Aitolkyn Kourmanova, CSIS Research Fellow.
This is a special contribution from the Editor-in-Chief of the Central Asian Analytical Network (CAAN) of the George Washington University.
Hailing April 26 presidential elections in Kazakhstan, where incumbent President Nursultan Nazarbayev has won a record high of 97.7 percent of the vote, Kazakhstan’s Minister of Foreign Affairs Erlan Idrissov called this “a victory for stability and progress.”The voter turnout was surprisingly high as well – 95.22, according to official observers – and gave the current Kazakh administration a vote of confidence for the next five years. Even if these figures may seem unreasonably high, there is little doubt that Nazarbayev remains the most popular leader in the country and that more people decided to participate in these elections comparing to previous years. The question is, however, if this vote was for stability, according to Idrissov, or for progress, which are in case of Kazakhstan, two opposite trends?
Kazakhstan’s stability has acquired a dubious meaning: although undoubtedly, domestic stability remains the biggest achievement of President Nazarbayev, it had been frequently counterposed to the need of political reforms. If you want reforms, you risk losing stability – that was a message. At the same time, the challenges which recently aroused in Kazakhstan’s geopolitical environment prove that instability can be caused not only by far-reaching reforms but by external factors, and Kazakhstan is not immune to them.
In fact, some of the observers link the high turnout exactly to the sense of instability and uncertainty that the Kazakh voters may feel in the context of Russia-West conflict, whereas Nazarbayev is perceived as a guarantor of the peace. Economic well-being is also challenged with the dramatic fall of the global oil prices and increased competition within the Eurasian Economic Union. President Nazarbayev himself acknowledged the “troubledtimes for the entire region” when he argued in the Financial Times that “it is against this difficult background that the decision was taken to bring forward next year’s planned presidential election”.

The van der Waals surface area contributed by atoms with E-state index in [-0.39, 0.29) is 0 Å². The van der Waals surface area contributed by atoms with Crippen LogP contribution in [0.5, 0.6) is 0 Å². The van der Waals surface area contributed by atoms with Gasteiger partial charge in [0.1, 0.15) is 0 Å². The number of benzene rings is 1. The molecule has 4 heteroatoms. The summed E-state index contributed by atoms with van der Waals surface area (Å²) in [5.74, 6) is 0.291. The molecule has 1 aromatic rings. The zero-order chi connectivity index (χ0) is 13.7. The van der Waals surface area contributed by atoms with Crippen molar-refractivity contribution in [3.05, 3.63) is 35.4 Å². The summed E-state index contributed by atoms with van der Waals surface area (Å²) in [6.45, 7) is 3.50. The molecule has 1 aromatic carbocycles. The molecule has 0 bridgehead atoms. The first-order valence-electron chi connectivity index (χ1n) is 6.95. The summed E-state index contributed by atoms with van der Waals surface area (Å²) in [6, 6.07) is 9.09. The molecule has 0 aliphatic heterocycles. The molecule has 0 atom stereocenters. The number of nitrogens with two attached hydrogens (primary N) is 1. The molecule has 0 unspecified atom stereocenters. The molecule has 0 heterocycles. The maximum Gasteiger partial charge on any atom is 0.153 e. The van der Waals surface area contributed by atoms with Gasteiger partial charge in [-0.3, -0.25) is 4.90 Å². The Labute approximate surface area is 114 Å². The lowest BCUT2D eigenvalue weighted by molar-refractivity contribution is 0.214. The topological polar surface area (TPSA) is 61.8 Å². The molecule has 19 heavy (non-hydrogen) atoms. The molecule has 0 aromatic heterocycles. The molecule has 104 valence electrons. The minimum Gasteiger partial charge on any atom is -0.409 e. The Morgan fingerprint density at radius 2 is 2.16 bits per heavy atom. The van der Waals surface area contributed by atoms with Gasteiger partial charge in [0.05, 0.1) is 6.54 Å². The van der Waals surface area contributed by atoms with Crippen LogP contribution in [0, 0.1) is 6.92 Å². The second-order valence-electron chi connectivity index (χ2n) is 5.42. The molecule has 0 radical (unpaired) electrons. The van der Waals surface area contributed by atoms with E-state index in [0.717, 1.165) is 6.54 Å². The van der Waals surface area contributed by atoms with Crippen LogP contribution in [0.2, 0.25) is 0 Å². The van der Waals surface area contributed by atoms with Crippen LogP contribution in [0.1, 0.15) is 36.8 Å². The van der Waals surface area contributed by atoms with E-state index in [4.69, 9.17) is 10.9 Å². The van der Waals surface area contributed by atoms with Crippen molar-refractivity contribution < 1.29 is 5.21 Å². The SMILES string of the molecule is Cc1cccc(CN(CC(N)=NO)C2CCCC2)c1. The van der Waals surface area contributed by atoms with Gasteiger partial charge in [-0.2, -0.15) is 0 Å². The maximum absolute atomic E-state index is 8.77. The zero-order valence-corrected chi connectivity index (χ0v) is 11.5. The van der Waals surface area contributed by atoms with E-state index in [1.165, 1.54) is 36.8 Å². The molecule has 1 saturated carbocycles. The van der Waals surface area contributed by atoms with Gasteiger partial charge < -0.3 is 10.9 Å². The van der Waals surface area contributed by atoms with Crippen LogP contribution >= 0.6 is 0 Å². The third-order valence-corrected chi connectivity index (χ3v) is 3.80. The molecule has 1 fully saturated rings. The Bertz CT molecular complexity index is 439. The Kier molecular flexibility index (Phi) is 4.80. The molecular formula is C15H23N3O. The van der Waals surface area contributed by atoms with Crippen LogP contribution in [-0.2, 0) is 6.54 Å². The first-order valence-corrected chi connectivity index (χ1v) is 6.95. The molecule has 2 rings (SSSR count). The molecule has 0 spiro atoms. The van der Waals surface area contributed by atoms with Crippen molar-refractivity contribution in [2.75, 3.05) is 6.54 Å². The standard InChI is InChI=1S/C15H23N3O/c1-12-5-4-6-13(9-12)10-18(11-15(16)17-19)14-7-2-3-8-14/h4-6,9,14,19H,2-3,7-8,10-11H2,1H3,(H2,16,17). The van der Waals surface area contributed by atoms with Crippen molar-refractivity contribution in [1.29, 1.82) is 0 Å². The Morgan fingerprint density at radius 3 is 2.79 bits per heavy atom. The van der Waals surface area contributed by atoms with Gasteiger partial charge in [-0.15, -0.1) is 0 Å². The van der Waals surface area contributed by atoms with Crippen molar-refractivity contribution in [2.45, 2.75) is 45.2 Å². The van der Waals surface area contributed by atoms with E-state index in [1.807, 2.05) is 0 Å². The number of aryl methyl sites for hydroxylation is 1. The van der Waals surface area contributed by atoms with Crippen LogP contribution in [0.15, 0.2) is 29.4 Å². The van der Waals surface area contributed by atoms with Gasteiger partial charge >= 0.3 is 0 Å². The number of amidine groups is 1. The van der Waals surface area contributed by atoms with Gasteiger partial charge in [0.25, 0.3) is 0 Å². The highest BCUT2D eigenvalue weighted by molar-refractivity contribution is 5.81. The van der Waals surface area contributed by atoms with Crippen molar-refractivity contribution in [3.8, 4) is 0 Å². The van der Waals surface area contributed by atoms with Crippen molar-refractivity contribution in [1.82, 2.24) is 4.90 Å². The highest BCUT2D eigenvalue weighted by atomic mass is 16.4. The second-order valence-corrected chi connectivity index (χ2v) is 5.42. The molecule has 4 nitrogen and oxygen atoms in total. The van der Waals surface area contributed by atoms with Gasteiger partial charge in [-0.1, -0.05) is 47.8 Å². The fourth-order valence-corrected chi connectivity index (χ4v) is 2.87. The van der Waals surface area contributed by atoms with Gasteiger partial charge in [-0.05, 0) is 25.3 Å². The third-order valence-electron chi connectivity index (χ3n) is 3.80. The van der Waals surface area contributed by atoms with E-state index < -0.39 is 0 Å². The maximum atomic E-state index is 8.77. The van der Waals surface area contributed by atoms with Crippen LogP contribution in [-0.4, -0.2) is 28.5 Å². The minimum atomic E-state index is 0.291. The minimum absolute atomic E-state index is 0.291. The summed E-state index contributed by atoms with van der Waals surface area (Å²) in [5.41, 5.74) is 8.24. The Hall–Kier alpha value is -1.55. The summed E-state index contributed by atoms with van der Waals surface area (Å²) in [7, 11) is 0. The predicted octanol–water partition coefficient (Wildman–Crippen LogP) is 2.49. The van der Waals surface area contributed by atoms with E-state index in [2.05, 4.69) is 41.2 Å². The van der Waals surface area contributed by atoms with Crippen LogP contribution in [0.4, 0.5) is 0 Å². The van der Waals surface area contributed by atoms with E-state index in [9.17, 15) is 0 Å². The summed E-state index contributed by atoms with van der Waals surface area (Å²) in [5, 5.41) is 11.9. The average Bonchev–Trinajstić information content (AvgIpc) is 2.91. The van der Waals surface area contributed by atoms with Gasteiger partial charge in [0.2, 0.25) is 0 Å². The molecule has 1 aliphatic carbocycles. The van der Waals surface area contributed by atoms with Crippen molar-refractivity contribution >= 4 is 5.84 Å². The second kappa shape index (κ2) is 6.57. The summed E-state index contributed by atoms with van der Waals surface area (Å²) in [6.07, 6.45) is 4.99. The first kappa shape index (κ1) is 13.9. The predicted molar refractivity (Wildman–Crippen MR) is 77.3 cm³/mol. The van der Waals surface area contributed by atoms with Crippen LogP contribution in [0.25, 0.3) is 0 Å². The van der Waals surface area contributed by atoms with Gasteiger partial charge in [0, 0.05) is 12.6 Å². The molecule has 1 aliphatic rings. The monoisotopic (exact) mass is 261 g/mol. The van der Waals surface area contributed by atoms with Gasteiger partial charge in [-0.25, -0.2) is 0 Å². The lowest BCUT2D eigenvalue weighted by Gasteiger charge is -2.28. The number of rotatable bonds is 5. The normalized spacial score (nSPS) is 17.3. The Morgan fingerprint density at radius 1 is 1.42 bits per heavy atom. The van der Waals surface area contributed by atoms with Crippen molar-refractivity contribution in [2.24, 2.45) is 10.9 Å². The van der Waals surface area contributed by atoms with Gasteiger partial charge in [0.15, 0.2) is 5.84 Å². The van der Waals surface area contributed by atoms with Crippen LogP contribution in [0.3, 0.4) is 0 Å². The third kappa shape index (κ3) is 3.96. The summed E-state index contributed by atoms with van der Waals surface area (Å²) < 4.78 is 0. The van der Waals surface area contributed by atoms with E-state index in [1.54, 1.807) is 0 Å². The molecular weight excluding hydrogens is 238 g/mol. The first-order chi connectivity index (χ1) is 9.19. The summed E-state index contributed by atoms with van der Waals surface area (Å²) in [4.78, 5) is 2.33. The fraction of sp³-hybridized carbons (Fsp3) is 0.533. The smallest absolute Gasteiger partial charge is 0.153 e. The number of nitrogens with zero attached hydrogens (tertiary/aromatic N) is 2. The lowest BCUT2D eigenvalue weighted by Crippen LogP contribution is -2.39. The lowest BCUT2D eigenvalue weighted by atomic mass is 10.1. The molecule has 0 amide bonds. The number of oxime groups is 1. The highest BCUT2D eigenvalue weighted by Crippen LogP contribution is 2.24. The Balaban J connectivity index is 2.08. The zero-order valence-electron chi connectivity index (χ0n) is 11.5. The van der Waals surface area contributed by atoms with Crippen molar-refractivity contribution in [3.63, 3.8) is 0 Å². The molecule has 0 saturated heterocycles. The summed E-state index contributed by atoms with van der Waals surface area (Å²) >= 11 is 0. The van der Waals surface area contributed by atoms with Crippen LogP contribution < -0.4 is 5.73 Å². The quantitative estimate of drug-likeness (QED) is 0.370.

Clearly, the troubled times of low oil prices dictate a need for another wave of reforms. Kazakhstan can boast with highly successful reform of early 2000s but since then the government policies went into what some called as “zastoi”. Nazarbayev’s election campaign, in fact, was based on a promise of reforms. President confirmed a new course in a briefing in Astana after the elections: “there will be very serious changes in the five institutional reforms”. Kazakh reforms will focus on meritocracy and professionalism in civil service, the rule of law, structural economic reforms and diversification, national identity and decentralizing political reforms. In addition, the government is supporting sectors that had been significantly affected by the current crisis to avoid a negative impact on economic growth and social sentiment. The need for funds is acute and reportedly Kazakhstan will spend up to 10% of GDP (around 22 billion dollars) of own and borrowed resources to keep the demand up.
At the same time, one should not expect radical changes in Kazakhstan. Main pillars of domestic and foreign policy will remain unchanged, President said, because “elections confirmed that the people support the policies that we had.”This gives a sense of the mixture of “stability” and “progress” which Idrissov coined. The result of the elections is that the people in Kazakhstan gave the newly elected president a clear mandate to follow through on reforms. This means that people’s expectations are high, they do want change and they do hope for progress. The Kazakh administration should read this message clearly.